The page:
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Originally published Thursday, July 19, 2012 at 3:02 PM

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'Portrait of Wally' a fascinating documentary about Nazi art theft

"Portrait of Wally," a documentary directed by Andrew Shea about the Nazi theft of a painting by Egon Schiele, is a fascinating if somewhat convoluted film. It's playing at SIFF Cinema at the Uptown, in Seattle.

Seattle Times movie critic

Movie review 3 stars

'Portrait of Wally,' a documentary directed by Andrew Shea. 90 minutes. Not rated. SIFF Cinema at the Uptown.

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She gazes out from the canvas, head coquettishly tilted at an angle; her eyes the color of a summer sky, her hair a soft yet assertive red. She is Wally, the mistress of Austrian painter Egon Schiele, and the painting is the 1912 "Portrait of Wally," an affectionate portrait meant to hang side-by-side with a corresponding work depicting Schiele himself. But, as we learn from Andrew Shea's intriguing documentary of the same name, "Wally," the painting, sat alone for many years, the center of a legal battle between the art world and the Jewish family from whom the painting was stolen.

Like many works of art, "Portrait of Wally" was seized by Nazis (from Vienna art dealer Lea Bondi, who had hung the painting not in her gallery but her home). After the war, it found its way to Vienna's Belvedere Museum (due to an apparent clerical error that listed the painting among a separate Schiele collection) and was then bought by Schiele collector Rudolph Leopold. Though Bondi, and later, her heirs tried to assert ownership of "Wally," the painting remained at the Leopold Museum until it was sent to New York's Museum of Modern Art for a 1997 exhibit. More than half a century after the war, suddenly "Wally" was in the news: MoMA, asked by Bondi's heirs to hold on to the painting until its ownership could be investigated, refused. A district attorney issued a subpoena forbidding the museum to return the painting to Austria, and thus launched a 13-year criminal investigation, as Wally smiled serenely from a crate locked away.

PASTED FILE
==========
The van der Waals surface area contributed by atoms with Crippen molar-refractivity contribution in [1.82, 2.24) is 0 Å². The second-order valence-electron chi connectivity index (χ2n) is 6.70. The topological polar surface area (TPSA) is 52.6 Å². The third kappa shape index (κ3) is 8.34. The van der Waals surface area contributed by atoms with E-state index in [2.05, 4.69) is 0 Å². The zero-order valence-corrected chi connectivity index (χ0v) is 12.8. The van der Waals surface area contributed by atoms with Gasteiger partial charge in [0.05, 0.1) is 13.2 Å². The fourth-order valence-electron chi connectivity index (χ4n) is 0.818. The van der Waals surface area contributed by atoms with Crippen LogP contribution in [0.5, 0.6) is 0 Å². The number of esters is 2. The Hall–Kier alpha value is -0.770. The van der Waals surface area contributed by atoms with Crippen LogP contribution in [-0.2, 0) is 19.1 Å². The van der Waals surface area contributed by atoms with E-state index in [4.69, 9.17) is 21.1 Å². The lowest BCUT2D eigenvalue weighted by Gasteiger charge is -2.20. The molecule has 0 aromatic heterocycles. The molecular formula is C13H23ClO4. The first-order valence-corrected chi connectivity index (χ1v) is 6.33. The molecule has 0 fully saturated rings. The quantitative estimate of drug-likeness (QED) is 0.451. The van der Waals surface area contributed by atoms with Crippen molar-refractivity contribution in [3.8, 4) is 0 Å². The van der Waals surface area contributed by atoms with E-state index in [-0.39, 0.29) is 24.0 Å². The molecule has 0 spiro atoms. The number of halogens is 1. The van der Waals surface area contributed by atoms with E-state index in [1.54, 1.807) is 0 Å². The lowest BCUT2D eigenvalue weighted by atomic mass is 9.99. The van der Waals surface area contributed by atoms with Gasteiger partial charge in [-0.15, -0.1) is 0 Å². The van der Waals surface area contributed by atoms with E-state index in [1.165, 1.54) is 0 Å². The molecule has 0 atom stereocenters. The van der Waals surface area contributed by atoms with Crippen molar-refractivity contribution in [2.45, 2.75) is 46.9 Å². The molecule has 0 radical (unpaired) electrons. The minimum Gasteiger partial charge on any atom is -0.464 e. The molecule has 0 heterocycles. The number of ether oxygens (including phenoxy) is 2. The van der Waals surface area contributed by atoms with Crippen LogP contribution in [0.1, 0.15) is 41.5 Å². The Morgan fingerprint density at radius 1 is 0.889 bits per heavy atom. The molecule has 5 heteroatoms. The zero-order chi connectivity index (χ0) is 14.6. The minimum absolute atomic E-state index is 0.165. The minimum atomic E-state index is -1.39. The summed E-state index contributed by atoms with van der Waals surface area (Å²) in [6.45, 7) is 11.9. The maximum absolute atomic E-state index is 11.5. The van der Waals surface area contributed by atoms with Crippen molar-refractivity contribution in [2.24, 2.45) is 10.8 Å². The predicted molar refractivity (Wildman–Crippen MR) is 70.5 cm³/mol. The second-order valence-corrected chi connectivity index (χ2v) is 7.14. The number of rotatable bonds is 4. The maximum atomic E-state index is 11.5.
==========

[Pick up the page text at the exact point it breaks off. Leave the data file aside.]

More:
It's a fascinating story, even as Shea's film sometimes tells it in a slightly convoluted way. You leave the film haunted by the blurry black-and-white footage of a peaceful, stylish prewar Vienna; and by the words, used by one of the film's narrators, speaking of works looted by Nazis and never returned to their owners: "They had an interest," he says of the art world, "in closing their eyes."

Moira Macdonald: 206-464-2725 or mmacdonald@seattletimes.com

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